The workshops marked with an * below are still accepting applications. Successful applicants receive funding for travel and accommodations.

Open source mathematics curriculum and assessment tools.
August 5-9, 2024

PDE methods in complex geometry.
August 26-30, 2024

Finite tensor categories: their cohomology and geometry.
September 16-20, 2024

Higher-dimensional log Calabi-Yau pairs.
September 30-October 4, 2024

Albertson conjecture and related problems.
October 14-18, 2024

Higher Du Bois and higher rational singularities.
October 28-November 1, 2024

Nilpotent counting problems in arithmetic statistics.
November 11-15, 2024

*Chromatic homotopy theory and p-adic geometry.
December 2-6, 2024

*Low-degree polynomial methods in average-case complexity.
December 9-13, 2024

*Motives and mapping class groups.
January 27-31, 2025

*Geometric partial differential equations from unified string theories.
February 10-14, 2025

*The geometry of polynomials in combinatorics and sampling.
March 3-7, 2025

*All roads to the KPZ universality class.
March 17-21, 2025

*New directions in G2 geometry.
March 31-April 4, 2025

*Moments in families of L-functions over function fields.
April 28-May 2, 2025

*Algorithmic stability: mathematical foundations for the modern era.
May 12-16, 2025

Along with 13 other mathematics organizations AIM became a partner in the Joint Mathematics Meetings beginning with the meeting in Boston, January 4-7, 2023.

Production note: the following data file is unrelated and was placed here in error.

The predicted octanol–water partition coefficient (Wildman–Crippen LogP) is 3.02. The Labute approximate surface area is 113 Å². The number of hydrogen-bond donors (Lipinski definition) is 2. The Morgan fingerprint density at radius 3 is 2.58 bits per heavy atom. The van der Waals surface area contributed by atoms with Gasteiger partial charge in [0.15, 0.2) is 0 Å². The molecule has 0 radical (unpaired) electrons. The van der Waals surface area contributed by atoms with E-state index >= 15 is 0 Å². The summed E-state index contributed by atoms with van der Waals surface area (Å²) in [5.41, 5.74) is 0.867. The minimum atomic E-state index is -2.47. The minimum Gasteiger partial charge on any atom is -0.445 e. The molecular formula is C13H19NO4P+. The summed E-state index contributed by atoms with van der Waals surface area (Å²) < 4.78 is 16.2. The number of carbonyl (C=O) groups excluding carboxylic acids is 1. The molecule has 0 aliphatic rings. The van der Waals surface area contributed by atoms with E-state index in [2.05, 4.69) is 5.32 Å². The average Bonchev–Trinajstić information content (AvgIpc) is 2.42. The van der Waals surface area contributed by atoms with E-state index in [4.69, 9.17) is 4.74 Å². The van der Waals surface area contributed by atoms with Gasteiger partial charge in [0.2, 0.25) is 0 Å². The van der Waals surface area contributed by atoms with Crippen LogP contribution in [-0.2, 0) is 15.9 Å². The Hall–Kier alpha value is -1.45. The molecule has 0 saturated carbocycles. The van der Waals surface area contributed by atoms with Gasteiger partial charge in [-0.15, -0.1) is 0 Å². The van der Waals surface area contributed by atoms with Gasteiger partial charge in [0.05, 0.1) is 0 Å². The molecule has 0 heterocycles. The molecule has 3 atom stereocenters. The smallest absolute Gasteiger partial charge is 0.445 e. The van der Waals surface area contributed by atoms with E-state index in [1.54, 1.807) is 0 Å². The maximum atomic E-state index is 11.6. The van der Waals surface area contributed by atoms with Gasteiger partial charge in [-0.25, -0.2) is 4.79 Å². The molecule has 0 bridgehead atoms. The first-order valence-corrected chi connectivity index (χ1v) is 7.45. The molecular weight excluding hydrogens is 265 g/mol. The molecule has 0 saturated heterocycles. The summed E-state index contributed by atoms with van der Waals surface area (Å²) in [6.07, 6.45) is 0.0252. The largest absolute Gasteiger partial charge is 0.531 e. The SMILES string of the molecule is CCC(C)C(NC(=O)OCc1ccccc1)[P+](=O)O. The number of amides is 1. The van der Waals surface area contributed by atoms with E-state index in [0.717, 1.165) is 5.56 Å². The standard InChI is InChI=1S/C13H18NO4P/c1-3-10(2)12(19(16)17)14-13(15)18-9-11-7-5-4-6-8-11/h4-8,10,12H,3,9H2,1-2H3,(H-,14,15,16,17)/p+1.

AIM’s partnership with the JMM will primarily highlight three initiatives: the Alexanderson Award and Lecture, the Math Circle Network, and the Open Textbook Initiative.

More detail is available in the AMS News.

Held at the Heilbronn Institute, University of Bristol, in the summer of 2018, this was the fourth in a series of meetings devoted to progress on the Riemann Hypothesis. Read more…

Established in 1994 by businessman and math enthusiast John Fry, the American Institute of Mathematics is now located in Pasadena, California, on the Caltech campus. Originally located in Palo Alto, AIM moved to San Jose in 2015 and then to Pasadena in 2023.

AIM's mission is to advance mathematical knowledge through collaboration, to broaden participation in the mathematical endeavor, and to increase awareness of the contributions of the mathematical sciences to society.

Since 2002 AIM has been part of the Mathematical Sciences Institutes program in the Division of Mathematical Sciences of the National Science Foundation.

Read more...